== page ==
Ok, this will be one of those weird posts, so don’t pile on until you have read it all.
Before I finish out the title to this post, I need to give you some background. Streaming TV is my TV life now. I gave up cable/satellite almost a year ago and have not looked back. In addition to the fact that my monthly TV viewing bill is about a third of what it was, I find the variety of commercial free choices to be almost overwhelming. A good overwhelming, but overwhelming…
One of the shows I have recently come across is Ally McBeal on the Hulu channel, and I am now hooked. The show was created by David E. Kelley (I kinda like everything he dreams us) and made in the late 1990s and is pretty off the wall, much like I am. I am only in the middle of season 1, so I look forward to many more episodes that will challenge the way I see the world.
As mentioned to the right here, Ally McBeal was a lawyer in a prestigious law firm with a cast of unique and exceptionally quirky characters. Personally, I that is what makes a TV series successful in any genre.
Some episodes are downright weird, but they always have at least an ounce of truth to them. The one which the title above refers to is about the firm representing a woman who says she hasn’t been promoted because, unlike all those who have been promoted, has not slept with the senior partner. The tract taken by her legal team is that their client is a woman and therefore is disabled and needs to be taken care of!
The 1990s, when the show was on, was in the middle of the women’s rights movement which I highly support, so this episode was bizarre for the times. But that was nothing unusual for this TV show. They often push the edges.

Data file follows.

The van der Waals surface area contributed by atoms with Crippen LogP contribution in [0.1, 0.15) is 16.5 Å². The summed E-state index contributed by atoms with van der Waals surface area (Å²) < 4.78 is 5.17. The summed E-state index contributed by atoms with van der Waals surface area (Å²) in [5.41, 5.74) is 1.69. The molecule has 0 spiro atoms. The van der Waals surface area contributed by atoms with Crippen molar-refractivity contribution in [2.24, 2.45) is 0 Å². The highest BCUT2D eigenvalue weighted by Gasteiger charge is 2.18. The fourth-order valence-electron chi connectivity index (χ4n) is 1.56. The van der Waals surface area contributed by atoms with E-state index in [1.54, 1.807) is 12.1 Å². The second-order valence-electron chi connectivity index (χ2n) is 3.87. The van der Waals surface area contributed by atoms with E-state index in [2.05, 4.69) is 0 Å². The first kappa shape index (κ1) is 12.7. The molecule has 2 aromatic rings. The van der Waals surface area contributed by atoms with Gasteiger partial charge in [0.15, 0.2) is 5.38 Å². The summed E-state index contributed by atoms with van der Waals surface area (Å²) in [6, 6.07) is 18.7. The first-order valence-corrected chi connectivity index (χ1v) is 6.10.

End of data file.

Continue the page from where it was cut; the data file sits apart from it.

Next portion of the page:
She’s a woman, & therefore disabled and needs to be taken care of.
The logic behind this statement was as follows:
- Women wear high heels that make them more likely to falling down, produce back problems and bunions and are hugely uncomfortable.
- They spend a total of 2 years of their lives painting their faces, plucking out hair, putting silicone in their chests.
- Why do all these things? Because men like it
Don’t talk about equality.
Don’t say you are not disabled.
Of course, they won the appeal, and the judge allowed a trial to go forward on the above premise. Every episode seems to have this kind of challenging topic. I love shows that push us to think about the things that society seemingly expects of us.
Does anyone care to chime in on this topic?
I would love to hear what you have to say 😎